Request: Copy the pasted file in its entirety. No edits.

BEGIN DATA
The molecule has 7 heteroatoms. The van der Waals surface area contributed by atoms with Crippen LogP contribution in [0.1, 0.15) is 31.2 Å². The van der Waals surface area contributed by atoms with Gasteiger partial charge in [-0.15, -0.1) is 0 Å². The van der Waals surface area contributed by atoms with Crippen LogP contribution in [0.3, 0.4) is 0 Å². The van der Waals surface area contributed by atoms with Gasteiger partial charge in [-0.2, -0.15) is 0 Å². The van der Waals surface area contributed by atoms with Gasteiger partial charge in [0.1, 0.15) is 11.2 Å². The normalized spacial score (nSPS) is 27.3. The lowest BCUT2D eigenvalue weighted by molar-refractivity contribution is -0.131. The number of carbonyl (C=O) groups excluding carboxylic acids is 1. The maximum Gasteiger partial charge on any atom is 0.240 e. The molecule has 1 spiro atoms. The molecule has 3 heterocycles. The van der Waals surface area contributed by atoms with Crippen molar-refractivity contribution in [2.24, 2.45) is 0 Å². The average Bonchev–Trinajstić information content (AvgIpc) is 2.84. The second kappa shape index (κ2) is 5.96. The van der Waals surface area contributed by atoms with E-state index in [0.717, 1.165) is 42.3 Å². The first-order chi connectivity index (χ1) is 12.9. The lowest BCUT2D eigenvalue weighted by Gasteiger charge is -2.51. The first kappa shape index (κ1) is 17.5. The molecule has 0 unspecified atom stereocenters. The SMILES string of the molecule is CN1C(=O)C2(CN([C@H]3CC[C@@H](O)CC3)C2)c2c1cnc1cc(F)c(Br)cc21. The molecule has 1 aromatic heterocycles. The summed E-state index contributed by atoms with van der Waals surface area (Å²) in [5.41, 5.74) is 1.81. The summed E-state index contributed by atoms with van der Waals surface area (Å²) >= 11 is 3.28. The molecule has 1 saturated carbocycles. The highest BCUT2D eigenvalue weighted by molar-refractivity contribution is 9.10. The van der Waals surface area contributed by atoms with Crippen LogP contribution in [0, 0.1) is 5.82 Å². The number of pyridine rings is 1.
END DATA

The molecule has 7 heteroatoms. The van der Waals surface area contributed by atoms with Crippen LogP contribution in [0.1, 0.15) is 31.2 Å². The van der Waals surface area contributed by atoms with Gasteiger partial charge in [-0.15, -0.1) is 0 Å². The van der Waals surface area contributed by atoms with Crippen LogP contribution in [0.3, 0.4) is 0 Å². The van der Waals surface area contributed by atoms with Gasteiger partial charge in [-0.2, -0.15) is 0 Å². The van der Waals surface area contributed by atoms with Gasteiger partial charge in [0.1, 0.15) is 11.2 Å². The normalized spacial score (nSPS) is 27.3. The lowest BCUT2D eigenvalue weighted by molar-refractivity contribution is -0.131. The number of carbonyl (C=O) groups excluding carboxylic acids is 1. The maximum Gasteiger partial charge on any atom is 0.240 e. The molecule has 1 spiro atoms. The molecule has 3 heterocycles. The van der Waals surface area contributed by atoms with Crippen molar-refractivity contribution in [2.24, 2.45) is 0 Å². The average Bonchev–Trinajstić information content (AvgIpc) is 2.84. The second kappa shape index (κ2) is 5.96. The van der Waals surface area contributed by atoms with E-state index in [0.717, 1.165) is 42.3 Å². The first-order chi connectivity index (χ1) is 12.9. The lowest BCUT2D eigenvalue weighted by Gasteiger charge is -2.51. The first kappa shape index (κ1) is 17.5. The molecule has 0 unspecified atom stereocenters. The SMILES string of the molecule is CN1C(=O)C2(CN([C@H]3CC[C@@H](O)CC3)C2)c2c1cnc1cc(F)c(Br)cc21. The molecule has 1 aromatic heterocycles. The summed E-state index contributed by atoms with van der Waals surface area (Å²) in [5.41, 5.74) is 1.81. The summed E-state index contributed by atoms with van der Waals surface area (Å²) >= 11 is 3.28. The molecule has 1 saturated carbocycles. The highest BCUT2D eigenvalue weighted by molar-refractivity contribution is 9.10. The van der Waals surface area contributed by atoms with Crippen LogP contribution in [0, 0.1) is 5.82 Å². The number of pyridine rings is 1.